there’s a door that never closes

the original pantry, downtown LA

So…more travelling, this time down to Los Angeles, an overnighter for our anniversary. Wow, it’s been over three years since I was there. I like LA. In fact I hadn’t been to downtown LA before, and had a few hours to go sketching. I liked the look of the place above – the ‘Original Pantry’ – as we drove past in the cab: it was colourful, and there were lots of people queuing around the corner, mostly Trojans fans (the USC team, not the, you know). Most had gone when I went back to sketch. A sign on the door claims that The Original Pantry has been open for a very long time: “through a door which has no key you will enter a cafe that has NEVER BEEN CLOSED SINCE 1924“.  Which is pretty amazing, if it’s true. And by not closed, I mean actually not closed, like always open. That’s what I choose to believe from their claim. This is LA! Anything’s possible!

LA downtown US bank tower

Just a couple of hours before, I had flown over these very buildings on our way to LAX. Skyscrapers seen from an airplane above are quite magnificent; of course, I was mindful of the date as well. Flying above LA is pretty cool experience though – you really see the urban sprawl, seemingly endless, broken only by big dusty mansion-filled mountains poking through. You can see the Hollywood sign clearly from the air, and the foggy belt that hangs above the Ocean communities. The only thing – the only thing – I like about flying is the view from the window, if it’s something worth seeing, of course.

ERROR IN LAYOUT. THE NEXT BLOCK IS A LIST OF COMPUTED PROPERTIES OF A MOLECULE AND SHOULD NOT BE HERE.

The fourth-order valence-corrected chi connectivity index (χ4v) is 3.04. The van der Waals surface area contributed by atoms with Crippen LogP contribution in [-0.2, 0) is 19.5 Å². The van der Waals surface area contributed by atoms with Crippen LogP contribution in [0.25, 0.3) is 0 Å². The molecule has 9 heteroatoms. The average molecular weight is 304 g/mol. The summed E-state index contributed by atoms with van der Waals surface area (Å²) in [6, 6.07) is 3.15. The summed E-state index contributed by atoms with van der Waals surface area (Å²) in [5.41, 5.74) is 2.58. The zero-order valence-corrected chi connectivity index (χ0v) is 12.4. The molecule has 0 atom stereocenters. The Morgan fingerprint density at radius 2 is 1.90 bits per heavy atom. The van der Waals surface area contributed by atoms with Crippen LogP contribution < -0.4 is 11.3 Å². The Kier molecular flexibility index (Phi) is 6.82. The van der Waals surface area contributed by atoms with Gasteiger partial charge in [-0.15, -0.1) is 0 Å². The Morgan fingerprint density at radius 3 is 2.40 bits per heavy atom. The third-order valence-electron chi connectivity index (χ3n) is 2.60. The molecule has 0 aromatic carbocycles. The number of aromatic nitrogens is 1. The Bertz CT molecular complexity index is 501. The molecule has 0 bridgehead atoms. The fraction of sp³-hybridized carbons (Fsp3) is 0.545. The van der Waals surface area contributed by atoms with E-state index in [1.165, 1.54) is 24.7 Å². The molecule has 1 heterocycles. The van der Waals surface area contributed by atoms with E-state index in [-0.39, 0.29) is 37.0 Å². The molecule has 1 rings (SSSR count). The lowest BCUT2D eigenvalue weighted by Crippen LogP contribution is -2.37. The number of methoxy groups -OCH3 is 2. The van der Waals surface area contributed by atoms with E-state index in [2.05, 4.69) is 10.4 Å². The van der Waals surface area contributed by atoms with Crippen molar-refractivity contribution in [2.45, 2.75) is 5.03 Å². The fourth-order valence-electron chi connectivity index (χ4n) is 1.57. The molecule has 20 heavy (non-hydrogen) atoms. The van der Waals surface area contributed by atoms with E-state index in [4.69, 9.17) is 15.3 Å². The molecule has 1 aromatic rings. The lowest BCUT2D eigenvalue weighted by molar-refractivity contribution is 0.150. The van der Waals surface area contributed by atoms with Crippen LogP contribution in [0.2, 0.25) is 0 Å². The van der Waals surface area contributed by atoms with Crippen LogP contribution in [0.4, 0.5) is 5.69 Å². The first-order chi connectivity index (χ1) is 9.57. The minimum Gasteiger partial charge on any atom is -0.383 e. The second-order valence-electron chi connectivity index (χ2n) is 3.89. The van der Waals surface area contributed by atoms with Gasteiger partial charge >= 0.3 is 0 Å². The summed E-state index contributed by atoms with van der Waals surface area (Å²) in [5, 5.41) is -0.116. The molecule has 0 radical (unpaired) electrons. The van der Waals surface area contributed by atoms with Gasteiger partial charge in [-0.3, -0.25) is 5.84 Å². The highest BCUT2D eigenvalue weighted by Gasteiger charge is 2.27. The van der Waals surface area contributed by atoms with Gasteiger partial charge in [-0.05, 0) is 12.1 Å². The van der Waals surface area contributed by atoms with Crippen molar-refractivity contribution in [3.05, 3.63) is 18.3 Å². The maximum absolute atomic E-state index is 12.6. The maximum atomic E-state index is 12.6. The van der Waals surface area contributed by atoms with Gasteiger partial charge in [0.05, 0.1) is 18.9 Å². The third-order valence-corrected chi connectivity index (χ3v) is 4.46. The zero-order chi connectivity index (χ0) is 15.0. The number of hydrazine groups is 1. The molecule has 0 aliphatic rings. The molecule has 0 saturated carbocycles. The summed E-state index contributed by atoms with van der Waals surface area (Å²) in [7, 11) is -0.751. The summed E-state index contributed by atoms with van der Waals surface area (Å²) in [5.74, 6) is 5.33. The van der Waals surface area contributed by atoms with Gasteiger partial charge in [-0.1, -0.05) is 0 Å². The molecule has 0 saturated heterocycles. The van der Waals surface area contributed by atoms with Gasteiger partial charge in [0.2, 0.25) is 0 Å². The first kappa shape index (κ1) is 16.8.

I drew both of these while leaning on those flat-topped newspaper boxes you see everywhere in American cities. As I’ve mentioned before, they are perfect for urban sketchers to lean against.

2 thoughts on “there’s a door that never closes

  1. Monica Thompson says:

    Whether intentional or not, your juxtaposition of the Original Pantry with the idea of flying over the seemingly endless urban sprawl was an interesting one. We can bet that the Original Pantry was in an area with at least some degree of urban density, simply because places with character usually are. This contrasts with the sameness of sprawl, which isn’t original and sure wasn’t there to the same degree in 1924. Nice post and great sketches! Keep leaning on those newspaper boxes!

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